There has been much talk and effort focused on the educational achievement gap between white versus black, Hispanic and American Indian students. While there has been some movement the gap has not appreciably narrowed, and it has narrowed the least for Native American students. This volume addresses this disparity by melding evidence-based instruction with culturally sensitive materials and approaches, outlining how we as educators and scientists can pay the educational debt we owe our children.
In the tradition of the Native American authors who also contribute to it, this volume will be a series of "stories" that will reveal how the authors have built upon research evidence and linked it with their knowledge of history and culture to develop curricula, materials and methods for instruction of not only Native American students, but of all students. It provides a framework for educators to promote cultural awareness and honor the cultures and traditions that too few people know about. After each major section of the volume, the editors will provide commentary that will give an overview of these chapters and how they model approaches and activities that can be applied to other minority populations, including Blacks, Hispanics, and minority and indigenous groups in nations around the globe.
Table of Contents
Part I: Literacy Instruction for Native Americans 1. The Importance of Combining Culturally Sensitive and Evidence-Based Instruction Virginia Berninger and Peggy McCardle 2. Digital Tapestry: Weaving Stories of Empowerment with Indigenous Youth Ramona Beltran, Polly Olsen, Anastasia Ramey, Susanne Klawetter and Karina Walters 3. The Story of Developing and Implementing the Sovereignty Curriculum: A Native American Teacher’s Perspectives Shana Brown 4. Classroom Teachers and Cultural Guides: Collaborating to Transform Teaching and Learning Through the Use of Traditional Tribal Knowledge Anthony Craig 5. The Future of Indian Education: Research and Multicultural Perspectives Kristin B. French and Leslie Harper 6. A Model for 21st Century Indian Education: A Story of State, School and Community Collaboration Denny Sparr Hurtado, as told to Peggy McCardle and Virginia Berninger 7. Developing Model State Policy and University Program for Teacher Education for Native American Indian Educations J.P. Leary Commentary on Part I: Literacy Instruction for Native Americans Julie Ann Washington Part II: A Developmental Approach to Merging Cultural Sensitivity and Evidence-based Practice 8. A History of the Navajo Head Start Immersion Project 1995–2000: Completing the Circle of Knowledge Louise Lockard and Jennie deGroat 9. Supporting Early Oral Language and Written Literacy in Young Native American Children Angela Notari Syverson and Jane Coolidge 10. Supporting Native Hawaiian Children and Families through Traditional Native Hawaiian Values: Three Partners in Development Foundation Education Programs Toni Porter, Jan Dill, Alison Masutani, and Lora Perry 11. Model for Narrowing the Achievement Gap: Middle School to College Graduation Ross A. Braine and Tommy Segundo Commentary on Part II: Building Successful Identities with Evidence-Based Practice: A Commentary Across the Pacific David Rose Part III: Diversity of Native American Student Populations, Instructional Approaches, and Research Applications 12. Ho‘opili ka mana‘o i ke kūkākūkā: Instructional Conversation as an Effective Strategy for Indigenous Students Lois A. Yamauchi, Rebecca J. ‘Ilima Luning, and Kristin Kawena Begay 13. Ka Mālama Na'auao Keiki 'Ōiwi ma o ka 'Ike Ku'una a Nohona Hawai'i: Nurturing the Learning of Native Children with Special Needs through Hawaiian Traditional Values and Practices Patricia Sheehey and Brinda Jegatheesan 14. Teaching as Relationship: Enabling and Empowering Native American Students through Mentoring and Research Evidence Zoe Higheagle Strong and Brinda Jegatheesan Reflections: Commentary on Part III Linda Sue Warner 15. Visions for the Future of Indian Education: Thoughts to Guide Ongoing Work at the Intersection of Evidence-Based Practice and Culturally Sensitive Education Peggy McCardle and Virginia Berninger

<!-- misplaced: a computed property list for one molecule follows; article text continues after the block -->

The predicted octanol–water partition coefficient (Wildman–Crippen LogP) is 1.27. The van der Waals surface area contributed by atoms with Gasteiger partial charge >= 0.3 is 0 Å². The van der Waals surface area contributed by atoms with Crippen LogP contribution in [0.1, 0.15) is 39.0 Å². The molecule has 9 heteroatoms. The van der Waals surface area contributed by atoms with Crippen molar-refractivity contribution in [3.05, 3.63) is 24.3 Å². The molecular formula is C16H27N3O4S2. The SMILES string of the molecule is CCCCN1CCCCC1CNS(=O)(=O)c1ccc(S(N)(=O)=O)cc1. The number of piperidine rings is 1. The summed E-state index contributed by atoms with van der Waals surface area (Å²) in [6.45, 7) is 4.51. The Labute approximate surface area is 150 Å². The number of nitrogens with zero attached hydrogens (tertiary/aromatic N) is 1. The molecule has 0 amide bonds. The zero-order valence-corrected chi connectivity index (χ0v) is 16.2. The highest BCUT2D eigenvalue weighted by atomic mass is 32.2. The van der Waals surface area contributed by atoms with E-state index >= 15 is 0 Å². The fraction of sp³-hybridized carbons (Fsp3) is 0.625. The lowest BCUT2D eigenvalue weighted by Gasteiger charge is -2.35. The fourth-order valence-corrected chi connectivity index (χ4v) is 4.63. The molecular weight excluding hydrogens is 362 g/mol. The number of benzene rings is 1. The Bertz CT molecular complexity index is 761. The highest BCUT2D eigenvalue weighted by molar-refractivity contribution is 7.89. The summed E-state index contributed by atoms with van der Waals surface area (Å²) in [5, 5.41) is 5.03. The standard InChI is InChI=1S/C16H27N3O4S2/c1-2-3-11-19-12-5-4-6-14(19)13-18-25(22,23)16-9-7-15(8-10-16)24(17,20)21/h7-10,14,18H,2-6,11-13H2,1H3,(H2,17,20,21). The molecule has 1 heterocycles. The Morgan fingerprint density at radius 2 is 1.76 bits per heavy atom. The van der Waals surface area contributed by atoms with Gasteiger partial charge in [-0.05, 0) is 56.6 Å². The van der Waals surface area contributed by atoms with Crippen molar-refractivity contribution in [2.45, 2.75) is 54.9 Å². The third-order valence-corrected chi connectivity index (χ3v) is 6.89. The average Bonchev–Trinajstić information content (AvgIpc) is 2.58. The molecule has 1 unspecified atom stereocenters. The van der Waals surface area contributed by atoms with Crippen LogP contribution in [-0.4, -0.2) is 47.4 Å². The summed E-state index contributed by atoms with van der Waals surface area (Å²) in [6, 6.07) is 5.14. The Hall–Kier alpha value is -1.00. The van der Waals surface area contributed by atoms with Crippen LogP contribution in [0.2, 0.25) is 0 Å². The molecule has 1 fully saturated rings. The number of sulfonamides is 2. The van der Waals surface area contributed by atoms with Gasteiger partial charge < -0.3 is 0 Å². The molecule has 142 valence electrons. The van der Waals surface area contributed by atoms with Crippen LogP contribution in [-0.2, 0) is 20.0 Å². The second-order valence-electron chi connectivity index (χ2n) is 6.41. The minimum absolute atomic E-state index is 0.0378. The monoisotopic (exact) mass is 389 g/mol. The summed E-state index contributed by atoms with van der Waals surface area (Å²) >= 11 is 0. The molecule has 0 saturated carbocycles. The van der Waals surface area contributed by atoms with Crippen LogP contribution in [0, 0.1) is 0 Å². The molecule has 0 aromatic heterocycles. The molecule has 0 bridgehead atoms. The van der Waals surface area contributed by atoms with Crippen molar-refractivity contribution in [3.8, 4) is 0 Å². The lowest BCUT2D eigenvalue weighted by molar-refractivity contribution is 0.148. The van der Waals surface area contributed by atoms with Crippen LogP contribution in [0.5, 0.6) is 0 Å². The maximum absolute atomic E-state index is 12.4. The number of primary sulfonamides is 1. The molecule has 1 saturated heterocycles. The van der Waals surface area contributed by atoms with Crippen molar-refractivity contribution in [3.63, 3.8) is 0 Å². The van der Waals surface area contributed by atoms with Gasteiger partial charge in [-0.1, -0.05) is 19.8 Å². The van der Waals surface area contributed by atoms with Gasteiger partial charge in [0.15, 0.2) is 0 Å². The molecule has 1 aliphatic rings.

Peggy McCardle, Ph.D., M.P.H., is a former branch chief at Eunice Kennedy Shriver National Institute of Child Health and Human Development. In 2013 she received both an NICHD Mentor Award and the Einstein Award from The Dyslexia Foundation. She consults and writes about language development, bilingualism, reading, and learning disabilities
Virginia Berninger is Professor of Educational Psychology at University of Washington, USA. She currently focuses on diversity in learning and translating research into educational practice.